And then continues, and apart from that, I apprehend that Lord D- considers him theologickally unsound, for he is not in the least Evangelickal in his tendencies –
My dear Miss S-, Lord D- will go fulminate upon the Archbishop of Canterbury himself, indeed I know not who he considers entire theologickally sound - mayhap some half-dozen of his Evangelickal set? – I would not consider that a hindrance to any match.
Only, I would be in some concern he might not wish to be on terms, and cut me off from Dora –
Why, says I, let us not borrow trouble before it comes to us.
Sure I am being foolish! she says. Let us have a fine canter back and I will go write saying that the gentleman may pay his addresses.
'Tis indeed exceeding pleasant as we ride back, and then go take a very excellent breakfast.
Once I have chang’d into somewhat suitable for morning wear, I go seek out Viola. I say sure I should like to see the lovely Lady Cathy, does her mama have a moment to show me to the nursery.
Why, says Viola, that apprehends that this will provide an excellent occasion for private convockation, we could go now.
So we ascend to the day-nursery, where Betty Higgins keeps a watchfull eye upon her charges, Essie that rides a fine rocking-horse, and Cathy, that will go take a step or two and then fall down and get up again and see whether she may get the trick of walking this time, 'tis entire charming to see.
Betty, says Viola, is quite discretion incarnate: I daresay in days to come the children will come tell her all their secrets.
Betty gives a small smile, and then looks down on the mending in her hands.
I say that I am a little surpriz’d that her brother is not of the party.
Oh, says Viola, Sebastian is a deal too serious, 'tis better he goes frolick with the fribble-set for a little than come here.
A good thought, says I, indeed he gains a name as a responsible fellow but must do him good to kick up his heels a little.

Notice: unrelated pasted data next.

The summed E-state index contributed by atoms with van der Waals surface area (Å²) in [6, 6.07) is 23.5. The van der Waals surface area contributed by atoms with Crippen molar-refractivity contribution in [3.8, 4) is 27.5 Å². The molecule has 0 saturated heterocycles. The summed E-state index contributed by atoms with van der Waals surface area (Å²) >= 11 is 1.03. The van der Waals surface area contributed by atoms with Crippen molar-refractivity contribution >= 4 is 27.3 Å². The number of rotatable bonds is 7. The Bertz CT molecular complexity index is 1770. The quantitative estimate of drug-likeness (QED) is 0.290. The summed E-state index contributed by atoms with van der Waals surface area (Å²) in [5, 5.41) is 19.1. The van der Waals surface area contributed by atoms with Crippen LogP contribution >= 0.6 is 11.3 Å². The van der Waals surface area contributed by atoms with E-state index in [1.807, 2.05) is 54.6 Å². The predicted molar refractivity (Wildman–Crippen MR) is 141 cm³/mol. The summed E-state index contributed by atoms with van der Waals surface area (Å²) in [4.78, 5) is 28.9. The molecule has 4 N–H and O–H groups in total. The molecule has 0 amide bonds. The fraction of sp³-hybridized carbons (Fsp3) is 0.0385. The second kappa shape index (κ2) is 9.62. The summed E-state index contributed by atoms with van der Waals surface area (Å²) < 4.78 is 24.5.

Provid’d, says Viola with a little smile, he can be persuad’d to that rather than discoursing of oeconomick theories with Mr MacD-.
But what I wisht to come at opening to you, was that Papa has an old friend, has been in Bombay these many years, has a daughter he wishes advance in Society.
Why, says I, 'twas somewhat of a similar matter I had from Jacob S-, only 'tis, I apprehend, a niece of his that her mama would wish the same for.
And also exceeding well-dower’d by a doating parent, I confide, says Viola.
She frowns. 'Tis extreme gratifying, says she, to be thought a suitable lady to introduce young women into Society –
I laugh and say, sure a coronet will be consider’d to cover a multitude of sins.
- indeed, that is a consideration. But, she goes on, I am young and altho’ poor Mama was of good family, am consider’d to have come from trade by some of the more exacting ladies in Society, even does Lady T- cry me up for the excellence of my ton. I know 'tis quite possible to misstep. Do we not see how there are those go scrutinize the M- girls, even tho’ they are so high-born, because between the elopement and the extraordinary conduct of the Earl, there is some fear they may become a scandal?
'Tis so, says I. And aside from that, there may be some worry that you go use the power of your position to introduce those that more exacting arbiters would shun.
Quite so, says Viola, and lowers her voice still further. I am in some suspicion that Papa’s friend’s daughter is perchance the offspring of one of those customary liaisons –
Entire possible, says I, 'twould not be the first instance, and one must suppose that if so, she is not so dark as to give any absolute proof in the matter –
We pause and I go consider for a little and say, I do not think you should offer to introduce any young lady into Society sight unseen. But, on the other hand, there is something very distastefull about an inspection – might one encounter 'em in some informal manner – sure, I will go think upon this, there is entire no urgency.
Oh, sighs Viola, 'tis such a relief to give it over to you!
Why, says I, I cannot work miracles but I may be able to come at some contrivance. And sure you show a very nice sense of the constraints in Society.
Viola smiles very warm and says, sure is one marry’d to such a diplomatist, one appreciates such matters.
I look at her very fond. And then Lady Cathy achieves to a good half-dozen steps before she goes plump down again, and Viola runs to embrace and praise her, and also minds not to neglect Essie.